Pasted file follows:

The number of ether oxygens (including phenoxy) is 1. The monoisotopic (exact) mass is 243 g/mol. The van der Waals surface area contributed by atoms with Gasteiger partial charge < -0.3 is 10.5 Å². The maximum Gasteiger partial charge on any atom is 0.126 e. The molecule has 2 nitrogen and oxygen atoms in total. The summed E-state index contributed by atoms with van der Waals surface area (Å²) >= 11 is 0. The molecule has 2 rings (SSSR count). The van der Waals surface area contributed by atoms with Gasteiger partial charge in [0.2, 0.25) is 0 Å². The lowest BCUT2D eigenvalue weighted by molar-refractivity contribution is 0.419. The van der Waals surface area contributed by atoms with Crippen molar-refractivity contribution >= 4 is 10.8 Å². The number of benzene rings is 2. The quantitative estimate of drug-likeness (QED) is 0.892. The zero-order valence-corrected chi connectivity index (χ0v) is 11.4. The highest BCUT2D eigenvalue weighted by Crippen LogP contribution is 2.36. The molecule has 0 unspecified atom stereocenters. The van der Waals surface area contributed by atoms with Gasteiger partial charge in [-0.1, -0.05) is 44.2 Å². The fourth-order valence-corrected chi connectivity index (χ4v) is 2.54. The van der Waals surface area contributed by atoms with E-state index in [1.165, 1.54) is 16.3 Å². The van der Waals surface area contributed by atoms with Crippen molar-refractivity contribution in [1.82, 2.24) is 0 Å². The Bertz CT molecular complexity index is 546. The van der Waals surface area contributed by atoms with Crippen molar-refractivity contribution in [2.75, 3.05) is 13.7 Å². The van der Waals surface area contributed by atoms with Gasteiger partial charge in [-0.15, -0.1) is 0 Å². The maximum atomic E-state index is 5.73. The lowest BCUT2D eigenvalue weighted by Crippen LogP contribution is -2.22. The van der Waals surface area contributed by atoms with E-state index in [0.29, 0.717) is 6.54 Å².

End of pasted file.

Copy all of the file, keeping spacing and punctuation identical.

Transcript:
The number of ether oxygens (including phenoxy) is 1. The monoisotopic (exact) mass is 243 g/mol. The van der Waals surface area contributed by atoms with Gasteiger partial charge < -0.3 is 10.5 Å². The maximum Gasteiger partial charge on any atom is 0.126 e. The molecule has 2 nitrogen and oxygen atoms in total. The summed E-state index contributed by atoms with van der Waals surface area (Å²) >= 11 is 0. The molecule has 2 rings (SSSR count). The van der Waals surface area contributed by atoms with Gasteiger partial charge in [0.2, 0.25) is 0 Å². The lowest BCUT2D eigenvalue weighted by molar-refractivity contribution is 0.419. The van der Waals surface area contributed by atoms with Crippen molar-refractivity contribution >= 4 is 10.8 Å². The number of benzene rings is 2. The quantitative estimate of drug-likeness (QED) is 0.892. The zero-order valence-corrected chi connectivity index (χ0v) is 11.4. The highest BCUT2D eigenvalue weighted by Crippen LogP contribution is 2.36. The molecule has 0 unspecified atom stereocenters. The van der Waals surface area contributed by atoms with Gasteiger partial charge in [-0.1, -0.05) is 44.2 Å². The fourth-order valence-corrected chi connectivity index (χ4v) is 2.54. The van der Waals surface area contributed by atoms with E-state index in [1.165, 1.54) is 16.3 Å². The van der Waals surface area contributed by atoms with Crippen molar-refractivity contribution in [1.82, 2.24) is 0 Å². The Bertz CT molecular complexity index is 546. The van der Waals surface area contributed by atoms with Crippen molar-refractivity contribution in [2.75, 3.05) is 13.7 Å². The van der Waals surface area contributed by atoms with Gasteiger partial charge in [-0.15, -0.1) is 0 Å². The maximum atomic E-state index is 5.73. The lowest BCUT2D eigenvalue weighted by Crippen LogP contribution is -2.22. The van der Waals surface area contributed by atoms with E-state index in [0.29, 0.717) is 6.54 Å².